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Nats' Chico, Relievers Thrashed

Phillies Score Eight Runs In Sixth Inning of Rout : Phillies 12, Nationals 2

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Washington Post Staff Writer
Thursday, May 22, 2008; Page E01

Certainly science has a name for this, the kind of implosion too vast for common math to quantify.

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The final score last night at Nationals Park -- Philadelphia 12, Washington 2 -- suggests a rare brand of unwatchable baseball, but it scarcely articulates how the Nationals, for 2 hours 58 minutes, failed to perform in almost any capacity. Relief pitching faltered. Hitting stuttered in the clutch. "It snowballed," first baseman Dmitri Young said.

Now, an off day allows them to inspect the damage they'd likely rather forget.

Eight, as a stand-alone number, tells you how many runs the Phillies scored in the sixth inning when this game devolved from contest to blowout. But it ignores the particulars -- the six runs relief pitcher Jes┬┐s Colome surrendered in exchange for one out, or the 13 hitters Philadelphia sent to the plate, or the decibel level of mock-cheers the 28,055 at Nationals Park aimed at the home team as it departed the field, excused from this spectacle by the third out.

To tell the full story, you need a full line of numbers.

Seven: That's how many runners the Nationals left on base in the first four innings, before things got out of hand. "That set the tone for us, basically," Manager Manny Acta said. "We had the opportunity to score some runs and weren't able to. Just a poor approach."

Seventy-four, 76, 80: Those are the pitch speeds, among others, used by Philadelphia starter Jamie Moyer, 45, to twice dispose of Elijah Dukes during early-game first-and-third situations. In one at-bat, Dukes swung at three pitches and never even fouled one off. In another at-bat, Dukes was frozen by a Moyer offspeed pitch that crossed the outside corner slowly enough to laugh on the way by.

Two: That's how many home runs Nationals starter Matt Chico allowed in the fifth inning, both coming when he was ahead in the count.

Oh, and zero: That's how many runs the Nationals scored in the first six innings last night, running their scoreless streak to 16 and punctuating one of their most lopsided losses of the young season.

Asked, simply, how the Nationals hitters could switch their approach -- especially with runners on base -- Acta said: "How about putting the bat on the ball? Instead of striking out with runners on third and less than two outs. I think it's pretty clear."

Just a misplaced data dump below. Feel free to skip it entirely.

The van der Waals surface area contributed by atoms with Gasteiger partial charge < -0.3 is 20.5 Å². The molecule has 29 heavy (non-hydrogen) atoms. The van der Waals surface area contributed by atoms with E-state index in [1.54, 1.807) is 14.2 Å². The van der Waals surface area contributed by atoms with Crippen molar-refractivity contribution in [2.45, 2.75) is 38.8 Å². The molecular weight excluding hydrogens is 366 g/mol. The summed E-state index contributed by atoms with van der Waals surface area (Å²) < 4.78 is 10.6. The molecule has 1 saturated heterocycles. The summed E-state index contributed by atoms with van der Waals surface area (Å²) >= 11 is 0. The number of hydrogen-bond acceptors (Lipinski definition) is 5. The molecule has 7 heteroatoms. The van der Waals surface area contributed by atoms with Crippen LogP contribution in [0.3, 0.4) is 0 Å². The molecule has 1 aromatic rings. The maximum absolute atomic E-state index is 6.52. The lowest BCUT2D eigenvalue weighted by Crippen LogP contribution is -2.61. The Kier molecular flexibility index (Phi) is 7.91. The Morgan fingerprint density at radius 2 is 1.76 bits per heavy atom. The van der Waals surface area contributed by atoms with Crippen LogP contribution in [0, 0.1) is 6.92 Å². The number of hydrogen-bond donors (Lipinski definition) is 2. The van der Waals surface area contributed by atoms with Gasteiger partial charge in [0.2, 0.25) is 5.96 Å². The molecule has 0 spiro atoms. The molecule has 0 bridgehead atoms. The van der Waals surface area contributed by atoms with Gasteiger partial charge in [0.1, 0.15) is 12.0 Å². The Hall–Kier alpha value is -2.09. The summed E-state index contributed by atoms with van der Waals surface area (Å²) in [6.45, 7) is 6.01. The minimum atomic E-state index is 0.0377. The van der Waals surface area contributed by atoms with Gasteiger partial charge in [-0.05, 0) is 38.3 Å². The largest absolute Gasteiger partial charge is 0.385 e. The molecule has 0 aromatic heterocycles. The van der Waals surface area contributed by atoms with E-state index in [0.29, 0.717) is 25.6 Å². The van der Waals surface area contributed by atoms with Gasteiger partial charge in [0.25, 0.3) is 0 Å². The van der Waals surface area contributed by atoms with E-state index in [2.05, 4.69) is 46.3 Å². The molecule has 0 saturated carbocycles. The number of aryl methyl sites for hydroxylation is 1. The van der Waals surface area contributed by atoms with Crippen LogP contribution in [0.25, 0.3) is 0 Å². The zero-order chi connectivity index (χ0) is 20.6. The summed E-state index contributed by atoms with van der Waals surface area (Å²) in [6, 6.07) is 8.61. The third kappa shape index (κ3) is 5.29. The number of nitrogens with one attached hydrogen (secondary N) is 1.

Before the game, General Manager Jim Bowden stood behind the cages, watching batting practice. The players who rotated in and out were part of a lineup in need of confidence, not a lashing. Dukes, for instance, batting eighth, entered the game with a track record suggesting he's an easier out than any other position player in baseball. Removing pitchers from consideration, nobody in baseball who'd recorded a hit in 2008 had a lower average. The next-poorest batting position player was Toronto's Adam Lind, 1 for 19.

Talking to the media, then, Bowden tried his best to provide a framework for what he called "growing pains." Not everybody on the roster, he admitted, is major league-ready. But players such as Dukes require a crash course, one that will continue until prospects in the minors -- Mike Daniel and Justin Maxwell, among those he named -- indicate they're stronger options.

"I'll always say this," Bowden said. "[Players] will develop and learn quicker [in the big leagues]. It's just very painful to watch."

From the start, the Nationals faced a handicap. Scheduled starter Shawn Hill missed the outing because of elbow pain, forcing Acta to bring Chico (0-6) in from the bullpen. Chico, of course, had made seven starts this season. When Washington sent the 24-year-old left-hander to the bullpen, he had a 6.87 ERA.

Last night, he lacked precise command, and a high mistake to Ryan Howard turned into an upper deck home run -- but Chico handed the game to the bullpen with the outcome still in doubt. Problem was, the three relievers who finished the last four innings threw a combined 118 pitches. The sixth inning featured a tragicomedy of wild pitches, errors on throws, another Howard home run and a pitching change. It ended with Washington trailing 12-0.

When asked following the game if the aftertaste of such a performance would linger into the off day -- the Nationals' first since May 5 -- Acta said he'd be too busy to worry about it. He had a packed schedule, after all. A meeting in the morning. Another meeting in the afternoon. And at night, a party at the Dominican embassy.

"So," he said, "I won't really have time to think about those eight runs in the sixth."


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